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Role of transcription regulatory sequence in regulation of gene expression and replication of porcine reproductive and respiratory syndrome virus
Veterinary Research volume 48, Article number: 41 (2017)
The Erratum to this article has been published in Veterinary Research 2017 48:54
In order to gain insight into the role of the transcription regulatory sequences (TRSs) in the regulation of gene expression and replication of porcine reproductive and respiratory syndrome virus (PRRSV), the enhanced green fluorescent protein (EGFP) gene, under the control of the different structural gene TRSs, was inserted between the N gene and 3′-UTR of the PRRSV genome and EGFP expression was analyzed for each TRS. TRSs of all the studied structural genes of PRRSV positively modulated EGFP expression at different levels. Among the TRSs analyzed, those of GP2, GP5, M, and N genes highly enhanced EGFP expression without altering replication of PRRSV. These data indicated that structural gene TRSs could be an extremely useful tool for foreign gene expression using PRRSV as a vector.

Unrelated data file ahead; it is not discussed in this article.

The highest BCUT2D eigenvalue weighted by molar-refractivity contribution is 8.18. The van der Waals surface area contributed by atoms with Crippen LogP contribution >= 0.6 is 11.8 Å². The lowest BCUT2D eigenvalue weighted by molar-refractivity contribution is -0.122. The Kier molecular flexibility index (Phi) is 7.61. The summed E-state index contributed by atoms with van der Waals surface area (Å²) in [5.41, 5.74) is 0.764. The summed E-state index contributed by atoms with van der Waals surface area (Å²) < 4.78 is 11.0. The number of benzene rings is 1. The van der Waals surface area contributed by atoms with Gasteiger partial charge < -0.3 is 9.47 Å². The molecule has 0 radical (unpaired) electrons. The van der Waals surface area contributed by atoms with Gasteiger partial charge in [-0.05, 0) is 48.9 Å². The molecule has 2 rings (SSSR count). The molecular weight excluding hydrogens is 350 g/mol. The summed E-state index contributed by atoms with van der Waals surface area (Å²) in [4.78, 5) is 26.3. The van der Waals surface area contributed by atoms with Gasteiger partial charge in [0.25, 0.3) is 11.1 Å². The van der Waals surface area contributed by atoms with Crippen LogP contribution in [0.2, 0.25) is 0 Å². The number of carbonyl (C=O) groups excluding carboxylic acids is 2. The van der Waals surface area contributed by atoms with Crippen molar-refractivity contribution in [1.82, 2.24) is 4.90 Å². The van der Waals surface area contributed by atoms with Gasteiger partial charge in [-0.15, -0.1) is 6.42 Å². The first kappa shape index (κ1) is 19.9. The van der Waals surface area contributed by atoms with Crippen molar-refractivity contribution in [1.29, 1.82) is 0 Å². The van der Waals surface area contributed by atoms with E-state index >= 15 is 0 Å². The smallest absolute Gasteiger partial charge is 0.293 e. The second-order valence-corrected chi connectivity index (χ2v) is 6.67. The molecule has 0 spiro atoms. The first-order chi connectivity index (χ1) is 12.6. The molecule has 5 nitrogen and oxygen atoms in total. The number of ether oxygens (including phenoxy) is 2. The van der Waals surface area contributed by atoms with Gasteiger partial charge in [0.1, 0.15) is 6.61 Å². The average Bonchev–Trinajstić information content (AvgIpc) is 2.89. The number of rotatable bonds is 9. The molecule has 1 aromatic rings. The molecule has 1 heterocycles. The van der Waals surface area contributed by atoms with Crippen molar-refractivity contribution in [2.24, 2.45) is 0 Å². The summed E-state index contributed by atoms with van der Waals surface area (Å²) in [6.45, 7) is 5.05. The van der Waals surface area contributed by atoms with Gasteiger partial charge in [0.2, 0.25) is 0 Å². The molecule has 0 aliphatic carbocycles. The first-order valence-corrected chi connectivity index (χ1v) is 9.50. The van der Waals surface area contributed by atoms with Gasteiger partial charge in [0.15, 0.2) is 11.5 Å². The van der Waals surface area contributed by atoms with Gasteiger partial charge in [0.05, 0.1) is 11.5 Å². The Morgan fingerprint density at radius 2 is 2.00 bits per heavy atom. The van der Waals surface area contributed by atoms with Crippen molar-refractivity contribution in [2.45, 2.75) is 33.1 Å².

Introduction, methods, and results